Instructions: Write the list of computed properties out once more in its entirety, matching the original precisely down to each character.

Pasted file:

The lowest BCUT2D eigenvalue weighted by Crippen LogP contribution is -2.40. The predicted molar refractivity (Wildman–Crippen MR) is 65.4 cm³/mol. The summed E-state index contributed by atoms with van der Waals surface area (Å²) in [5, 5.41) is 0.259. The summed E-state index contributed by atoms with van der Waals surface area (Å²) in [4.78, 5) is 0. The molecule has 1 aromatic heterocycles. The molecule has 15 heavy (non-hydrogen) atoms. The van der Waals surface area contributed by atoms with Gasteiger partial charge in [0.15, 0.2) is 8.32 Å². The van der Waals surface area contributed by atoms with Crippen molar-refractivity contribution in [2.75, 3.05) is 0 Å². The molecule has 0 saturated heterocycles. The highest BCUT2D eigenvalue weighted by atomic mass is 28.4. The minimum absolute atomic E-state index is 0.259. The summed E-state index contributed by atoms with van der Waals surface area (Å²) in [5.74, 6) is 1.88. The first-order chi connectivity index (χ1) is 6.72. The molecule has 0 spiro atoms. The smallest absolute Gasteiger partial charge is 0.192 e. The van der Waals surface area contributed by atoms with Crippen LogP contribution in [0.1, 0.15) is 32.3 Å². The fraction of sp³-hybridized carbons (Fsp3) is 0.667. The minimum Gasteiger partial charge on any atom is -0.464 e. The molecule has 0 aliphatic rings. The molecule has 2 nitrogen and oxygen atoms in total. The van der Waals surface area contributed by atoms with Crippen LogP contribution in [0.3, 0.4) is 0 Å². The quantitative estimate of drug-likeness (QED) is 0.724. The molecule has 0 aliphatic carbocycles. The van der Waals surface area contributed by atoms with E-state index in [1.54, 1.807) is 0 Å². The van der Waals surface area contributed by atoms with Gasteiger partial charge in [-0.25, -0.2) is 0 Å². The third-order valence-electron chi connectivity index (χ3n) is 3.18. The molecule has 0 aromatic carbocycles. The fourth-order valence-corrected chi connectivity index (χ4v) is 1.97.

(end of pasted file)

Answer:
The lowest BCUT2D eigenvalue weighted by Crippen LogP contribution is -2.40. The predicted molar refractivity (Wildman–Crippen MR) is 65.4 cm³/mol. The summed E-state index contributed by atoms with van der Waals surface area (Å²) in [5, 5.41) is 0.259. The summed E-state index contributed by atoms with van der Waals surface area (Å²) in [4.78, 5) is 0. The molecule has 1 aromatic heterocycles. The molecule has 15 heavy (non-hydrogen) atoms. The van der Waals surface area contributed by atoms with Gasteiger partial charge in [0.15, 0.2) is 8.32 Å². The van der Waals surface area contributed by atoms with Crippen molar-refractivity contribution in [2.75, 3.05) is 0 Å². The molecule has 0 saturated heterocycles. The highest BCUT2D eigenvalue weighted by atomic mass is 28.4. The minimum absolute atomic E-state index is 0.259. The summed E-state index contributed by atoms with van der Waals surface area (Å²) in [5.74, 6) is 1.88. The first-order chi connectivity index (χ1) is 6.72. The molecule has 0 spiro atoms. The smallest absolute Gasteiger partial charge is 0.192 e. The van der Waals surface area contributed by atoms with Crippen LogP contribution in [0.1, 0.15) is 32.3 Å². The fraction of sp³-hybridized carbons (Fsp3) is 0.667. The minimum Gasteiger partial charge on any atom is -0.464 e. The molecule has 0 aliphatic rings. The molecule has 2 nitrogen and oxygen atoms in total. The van der Waals surface area contributed by atoms with Crippen LogP contribution in [0.3, 0.4) is 0 Å². The quantitative estimate of drug-likeness (QED) is 0.724. The molecule has 0 aliphatic carbocycles. The van der Waals surface area contributed by atoms with E-state index in [1.54, 1.807) is 0 Å². The van der Waals surface area contributed by atoms with Gasteiger partial charge in [-0.25, -0.2) is 0 Å². The third-order valence-electron chi connectivity index (χ3n) is 3.18. The molecule has 0 aromatic carbocycles. The fourth-order valence-corrected chi connectivity index (χ4v) is 1.97.